The Eugene Neighborhoods Preparedness Network looked at resiliency during cyberattacks.
[00:00:05] Randy Prince: Welcome to the March meeting of the Eugene Neighborhoods Preparedness Network. We are aiming to help our neighbors identify when we are going to have to be our own help in the case of a disaster, something that shuts down and overwhelms the system.
[00:00:20] We’ve talked about lifelines such as the power system in regards to wildfires, and the emergency warning systems, the alert systems. Tonight, our topic is going to be on cyberissues: The Internet.
[00:00:35] John Q: Cybersecurity specialist Seth Woolley.
[00:00:38] Seth Woolley: I’m Seth Woolley. And I’ve been asked to give a brief rundown of neighborhood cybersecurity issues.
[00:00:42] So in disasters, they’re either natural or artificial. In Oregon our main natural disaster, as you all know, is earthquake, flooding, fires, and things like that. In an artificial disaster, it would be some form of terrorism or foreign military attack or occupation or cyberattack.
[00:00:57] I actually rate these as quite a bit lower risk than a natural disaster.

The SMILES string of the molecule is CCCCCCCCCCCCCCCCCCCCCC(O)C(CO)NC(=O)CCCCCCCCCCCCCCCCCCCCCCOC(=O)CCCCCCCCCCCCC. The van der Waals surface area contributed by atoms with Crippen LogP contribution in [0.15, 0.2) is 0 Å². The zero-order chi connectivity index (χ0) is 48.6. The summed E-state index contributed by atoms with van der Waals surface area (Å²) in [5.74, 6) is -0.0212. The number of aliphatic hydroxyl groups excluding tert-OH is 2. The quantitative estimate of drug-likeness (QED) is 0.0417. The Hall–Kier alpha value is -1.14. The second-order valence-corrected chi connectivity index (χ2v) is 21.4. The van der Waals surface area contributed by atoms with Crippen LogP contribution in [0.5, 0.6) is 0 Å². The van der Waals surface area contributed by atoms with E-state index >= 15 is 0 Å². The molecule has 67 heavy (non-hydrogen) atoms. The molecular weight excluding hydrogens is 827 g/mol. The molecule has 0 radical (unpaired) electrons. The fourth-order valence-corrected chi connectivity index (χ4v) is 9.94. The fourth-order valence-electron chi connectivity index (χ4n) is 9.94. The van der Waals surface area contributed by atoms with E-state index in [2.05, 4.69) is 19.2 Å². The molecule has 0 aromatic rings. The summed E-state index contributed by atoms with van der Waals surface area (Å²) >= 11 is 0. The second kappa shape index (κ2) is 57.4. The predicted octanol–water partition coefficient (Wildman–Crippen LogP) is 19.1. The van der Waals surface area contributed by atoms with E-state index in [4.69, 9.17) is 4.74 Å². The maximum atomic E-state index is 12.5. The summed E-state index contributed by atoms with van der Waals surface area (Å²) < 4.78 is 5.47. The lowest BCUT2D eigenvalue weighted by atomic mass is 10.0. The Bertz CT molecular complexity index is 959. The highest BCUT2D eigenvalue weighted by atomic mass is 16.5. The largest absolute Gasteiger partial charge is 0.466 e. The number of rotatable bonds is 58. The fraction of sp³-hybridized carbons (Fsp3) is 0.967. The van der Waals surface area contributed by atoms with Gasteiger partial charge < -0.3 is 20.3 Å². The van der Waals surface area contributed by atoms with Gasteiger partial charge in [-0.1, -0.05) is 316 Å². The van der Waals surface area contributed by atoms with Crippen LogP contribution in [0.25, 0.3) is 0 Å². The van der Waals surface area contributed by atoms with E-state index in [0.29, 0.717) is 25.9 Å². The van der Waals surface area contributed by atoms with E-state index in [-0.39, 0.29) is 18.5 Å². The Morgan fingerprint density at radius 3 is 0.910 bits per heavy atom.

[00:01:00] What most people may not realize is that nations are in constant cyberwarfare. There aren’t actually cybersoldiers trained and not acting. Instead, they constantly act: China’s espionage, targeted attacks on corporations; North Korea’s attacks on critics of government; Russia’s ransomware attacks, infrastructure attacks, election disinformation.
[00:01:20] The United States does it too with deep packet inspection and espionage, and also Israel will do infrastructure attacks and the NSO Group attacks and autocrats will also do, they’ll do this domestically. They’ll do dissident espionage, firewall and deep packet inspection.
[00:01:34] But in many ways, in regard to infrastructure, cyberattacks are more difficult than physical attacks. It’s that it’s easier to harden computers than to repair fundamental errors in the built environment. So you may think it’s easier, but because it’s so easy to patch, that can fix—they can react a lot quicker.
[00:01:50] This is why we’ve only really seen limited success in infrastructure cyberattacks. It does happen, but it’s rare. Iran and Ukraine are notable victims. The U.S. has spent a lot of money in Ukraine, beefing up their systems before the war, which is why we have seen Russia not so easily attack them this time around.